How does your SANE program schedule examiners?
- 0Aug 27, '12 by edmiaI've worked for only one SANE program in the ED and I am burning out on the way we are scheduled.
The coordinator makes a master schedule that charge nurses have access to (but not the examiners!) and she alternates who is on first call from the list of examiners. The examiners don't get a copy of this master schedule.
In essence, we are expected to be on call 24/7. This makes it nearly impossible to actually answer a call because of course, you can't spend your life sitting by the phone waiting for the call! Lately, it seems that all the calls come in on days that I am already working at my regular RN job or have something planned. Sometimes, I have the time to go in, but I honestly don't feel like it because it is very irritating how they take the examiners for granted. We are not paid to be on-call, another issue I have with this.
The sad part is that I really enjoy cases -- ok, not "enjoy". That's the wrong word. I really like to be there for victims in a time when they need someone who is going to be there just for them and who won't judge them and the circumstances surrounding their sexual assault. I can't say the same thing for the ED docs who have to do the cases when an examiner can't respond (due to the messed up scheduling).
I have tried to suggest we figure out a better way, but there is resistance. I also don't really know a better way so I'm hoping others will share how it works in their program to see if some ideas arise.
Thanks in advance for any feedback.
- 2,365 Visits
- 2Aug 27, '12 by rn/writer GuideI was a SANE for three years. We scheduled ourselves at least a month in advance. There were still a few holes in the schedule, but we knew when we were on call and could sign up for hours that didn't conflict with our other jobs. A few of our group worked at the hospital that had the program. Most of us did not. Either way, it was essential that we not do anything to jeopardize our primary jobs.
You have to have enough people to make coverage reasonable. We were expected to do 80 hrs/month. Some signed up for twenty-four hour stints at a time. Others picked shorter hours that were compatible with their regular work shifts. A few preferred weekends, while others couldn't do them at all. We had a group that ranged from 12-16 at any given moment. We were able to cover vacations, illnesses, temporary time off, mandatory classes, etc., in part because we had enough people and enough warning to make plans.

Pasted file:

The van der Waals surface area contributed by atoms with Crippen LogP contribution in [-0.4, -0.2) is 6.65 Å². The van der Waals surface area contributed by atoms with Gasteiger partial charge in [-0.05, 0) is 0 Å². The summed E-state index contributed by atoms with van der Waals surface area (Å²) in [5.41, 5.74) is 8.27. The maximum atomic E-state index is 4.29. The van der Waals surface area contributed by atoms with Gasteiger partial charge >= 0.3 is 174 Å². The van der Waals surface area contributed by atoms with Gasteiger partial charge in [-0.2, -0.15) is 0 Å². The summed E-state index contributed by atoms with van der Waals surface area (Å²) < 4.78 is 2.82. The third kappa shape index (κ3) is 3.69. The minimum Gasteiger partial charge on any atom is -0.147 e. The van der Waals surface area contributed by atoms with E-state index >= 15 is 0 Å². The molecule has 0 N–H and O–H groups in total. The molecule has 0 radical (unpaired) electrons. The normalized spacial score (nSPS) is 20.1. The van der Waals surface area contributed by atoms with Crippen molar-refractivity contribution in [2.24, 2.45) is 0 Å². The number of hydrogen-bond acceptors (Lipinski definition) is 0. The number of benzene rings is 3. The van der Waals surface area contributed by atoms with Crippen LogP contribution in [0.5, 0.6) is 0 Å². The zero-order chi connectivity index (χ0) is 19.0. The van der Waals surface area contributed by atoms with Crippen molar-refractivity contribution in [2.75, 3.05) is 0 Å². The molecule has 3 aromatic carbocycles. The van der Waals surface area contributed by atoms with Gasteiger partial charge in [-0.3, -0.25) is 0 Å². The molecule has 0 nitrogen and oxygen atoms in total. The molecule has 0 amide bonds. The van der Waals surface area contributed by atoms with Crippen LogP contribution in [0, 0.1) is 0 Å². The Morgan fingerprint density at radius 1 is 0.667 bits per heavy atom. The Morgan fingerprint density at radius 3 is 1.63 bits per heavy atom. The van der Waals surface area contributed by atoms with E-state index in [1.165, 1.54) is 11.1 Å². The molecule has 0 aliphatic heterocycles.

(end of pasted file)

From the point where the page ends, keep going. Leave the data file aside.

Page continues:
It sounds terribly disrespectful and highly counterproductive not to let people sign up for shifts voluntarily or even let them know when they're supposed to be on call. That's a really good way to lose nurses and possibly make the program implode. People have lives. Every single one of us had at least one other job, as well. You shouldn't have to be mistreated to serve your community as a SANE. That's in-SANE!
On a practical level, we used Google Calendars to do our scheduling. We all had the password and we each picked a color for our shifts. We'd enter our color on the days we chose and list the hours we would be available. We could do this several months in advance. If there were any holes, those were considered an "all call," and anyone who was available when the page went out could respond.
We never had to mandate a specific number of weekend hours because, as I mentioned, some people with weekday jobs were happy to cover them. I liked night hours. Others liked PMs.
If you have any questions, feel free to PM me, or ask here in the thread. If you guys don't come up with a workable solution, I doubt people will put up with the situation you're describing for long.
This service is too important to be run aground by someone who treats nurses like appliances, to be plugged in based on just her input. I hope you can work something out.Last edit by rn/writer on Aug 27, '12
- 1Aug 30, '12 by a4n6nurseWow, this sounds unbelievably unfair, and a recipe to lose nurses. Our program has 6 nurses, and has provided uninterrupted service for 20 years. We all send our availability to the program coordinator for the following month. We take call in 4 to 24 hour blocks depending on our availability, and we average 100-130 hours/month. We are also compensated for call. ($4.00/hr weekdays-$5.00/hr weekends and holidays) I feel you must be compensated for a professional service, and by being on call you are guaranteeing your availability. We all have things come up in life. In as much we are all sent a copy of the schedule and encouraged to make "swaps" for those instances. Another aspect of being professionals.
I seriously believe if your program is to have longevity, and be viewed as the professional service that you are, it appears to need a major rework. Just my honest opinion. Sounds like someone does not respect their staff.
- 1Aug 30, '12 by edmiaThank you for your feedback, good to know that its not unreasonable to ask fir some sense of A schedule. The main issue is that the institution where we are based is not willing to pay for on-call time. I will suggest that we use google calendar or something similar one more time and if not resolved, I will look for another program.
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